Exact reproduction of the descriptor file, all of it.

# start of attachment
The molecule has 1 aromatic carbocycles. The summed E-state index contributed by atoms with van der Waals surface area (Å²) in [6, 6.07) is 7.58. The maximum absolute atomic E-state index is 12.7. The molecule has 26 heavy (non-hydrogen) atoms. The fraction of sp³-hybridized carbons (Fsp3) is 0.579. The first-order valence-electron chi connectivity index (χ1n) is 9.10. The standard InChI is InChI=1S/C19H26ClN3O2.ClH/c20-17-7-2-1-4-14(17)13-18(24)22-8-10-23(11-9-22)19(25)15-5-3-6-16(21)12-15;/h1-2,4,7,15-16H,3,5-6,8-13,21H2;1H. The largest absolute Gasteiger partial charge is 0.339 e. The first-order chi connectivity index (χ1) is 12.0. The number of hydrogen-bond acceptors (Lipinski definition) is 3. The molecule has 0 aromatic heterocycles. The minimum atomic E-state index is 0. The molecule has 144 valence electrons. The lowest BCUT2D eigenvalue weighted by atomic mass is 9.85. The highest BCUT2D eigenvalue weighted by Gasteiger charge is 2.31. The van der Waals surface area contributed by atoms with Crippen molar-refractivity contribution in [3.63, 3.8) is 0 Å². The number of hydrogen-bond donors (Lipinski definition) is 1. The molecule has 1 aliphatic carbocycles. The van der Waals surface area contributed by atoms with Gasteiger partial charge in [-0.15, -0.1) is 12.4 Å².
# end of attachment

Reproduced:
The molecule has 1 aromatic carbocycles. The summed E-state index contributed by atoms with van der Waals surface area (Å²) in [6, 6.07) is 7.58. The maximum absolute atomic E-state index is 12.7. The molecule has 26 heavy (non-hydrogen) atoms. The fraction of sp³-hybridized carbons (Fsp3) is 0.579. The first-order valence-electron chi connectivity index (χ1n) is 9.10. The standard InChI is InChI=1S/C19H26ClN3O2.ClH/c20-17-7-2-1-4-14(17)13-18(24)22-8-10-23(11-9-22)19(25)15-5-3-6-16(21)12-15;/h1-2,4,7,15-16H,3,5-6,8-13,21H2;1H. The largest absolute Gasteiger partial charge is 0.339 e. The first-order chi connectivity index (χ1) is 12.0. The number of hydrogen-bond acceptors (Lipinski definition) is 3. The molecule has 0 aromatic heterocycles. The minimum atomic E-state index is 0. The molecule has 144 valence electrons. The lowest BCUT2D eigenvalue weighted by atomic mass is 9.85. The highest BCUT2D eigenvalue weighted by Gasteiger charge is 2.31. The van der Waals surface area contributed by atoms with Crippen molar-refractivity contribution in [3.63, 3.8) is 0 Å². The number of hydrogen-bond donors (Lipinski definition) is 1. The molecule has 1 aliphatic carbocycles. The van der Waals surface area contributed by atoms with Gasteiger partial charge in [-0.15, -0.1) is 12.4 Å².